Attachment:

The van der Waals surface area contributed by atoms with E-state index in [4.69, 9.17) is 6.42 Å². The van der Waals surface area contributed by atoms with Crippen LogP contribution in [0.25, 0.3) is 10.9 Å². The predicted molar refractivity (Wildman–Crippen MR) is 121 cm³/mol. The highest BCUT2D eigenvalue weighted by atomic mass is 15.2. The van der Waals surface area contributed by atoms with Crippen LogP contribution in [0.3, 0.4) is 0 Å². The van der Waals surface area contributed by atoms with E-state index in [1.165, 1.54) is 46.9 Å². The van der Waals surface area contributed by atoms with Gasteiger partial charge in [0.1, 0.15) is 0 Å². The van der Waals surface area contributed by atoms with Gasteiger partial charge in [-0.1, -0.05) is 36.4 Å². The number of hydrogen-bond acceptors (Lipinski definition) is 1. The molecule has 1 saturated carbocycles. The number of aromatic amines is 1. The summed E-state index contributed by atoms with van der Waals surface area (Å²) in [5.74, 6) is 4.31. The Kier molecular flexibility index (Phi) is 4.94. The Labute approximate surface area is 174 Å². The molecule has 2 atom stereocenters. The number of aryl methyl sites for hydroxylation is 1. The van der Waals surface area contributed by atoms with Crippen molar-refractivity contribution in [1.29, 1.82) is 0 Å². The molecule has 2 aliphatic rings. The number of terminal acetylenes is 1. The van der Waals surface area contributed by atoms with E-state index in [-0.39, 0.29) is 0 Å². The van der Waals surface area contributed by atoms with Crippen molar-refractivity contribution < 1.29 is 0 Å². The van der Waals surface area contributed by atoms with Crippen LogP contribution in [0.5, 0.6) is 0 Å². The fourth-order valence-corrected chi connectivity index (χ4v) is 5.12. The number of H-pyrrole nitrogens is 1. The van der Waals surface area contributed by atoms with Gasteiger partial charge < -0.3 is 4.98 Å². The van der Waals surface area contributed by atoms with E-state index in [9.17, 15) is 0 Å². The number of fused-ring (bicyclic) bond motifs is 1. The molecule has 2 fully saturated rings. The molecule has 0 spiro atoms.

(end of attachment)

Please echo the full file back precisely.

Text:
The van der Waals surface area contributed by atoms with E-state index in [4.69, 9.17) is 6.42 Å². The van der Waals surface area contributed by atoms with Crippen LogP contribution in [0.25, 0.3) is 10.9 Å². The predicted molar refractivity (Wildman–Crippen MR) is 121 cm³/mol. The highest BCUT2D eigenvalue weighted by atomic mass is 15.2. The van der Waals surface area contributed by atoms with Crippen LogP contribution in [0.3, 0.4) is 0 Å². The van der Waals surface area contributed by atoms with E-state index in [1.165, 1.54) is 46.9 Å². The van der Waals surface area contributed by atoms with Gasteiger partial charge in [0.1, 0.15) is 0 Å². The van der Waals surface area contributed by atoms with Gasteiger partial charge in [-0.1, -0.05) is 36.4 Å². The number of hydrogen-bond acceptors (Lipinski definition) is 1. The molecule has 1 saturated carbocycles. The number of aromatic amines is 1. The summed E-state index contributed by atoms with van der Waals surface area (Å²) in [5.74, 6) is 4.31. The Kier molecular flexibility index (Phi) is 4.94. The Labute approximate surface area is 174 Å². The molecule has 2 atom stereocenters. The number of aryl methyl sites for hydroxylation is 1. The van der Waals surface area contributed by atoms with Crippen molar-refractivity contribution in [1.29, 1.82) is 0 Å². The molecule has 2 aliphatic rings. The number of terminal acetylenes is 1. The van der Waals surface area contributed by atoms with E-state index in [-0.39, 0.29) is 0 Å². The van der Waals surface area contributed by atoms with Crippen molar-refractivity contribution < 1.29 is 0 Å². The van der Waals surface area contributed by atoms with Crippen LogP contribution in [0.5, 0.6) is 0 Å². The fourth-order valence-corrected chi connectivity index (χ4v) is 5.12. The number of H-pyrrole nitrogens is 1. The van der Waals surface area contributed by atoms with Gasteiger partial charge < -0.3 is 4.98 Å². The van der Waals surface area contributed by atoms with E-state index in [9.17, 15) is 0 Å². The number of fused-ring (bicyclic) bond motifs is 1. The molecule has 2 fully saturated rings. The molecule has 0 spiro atoms.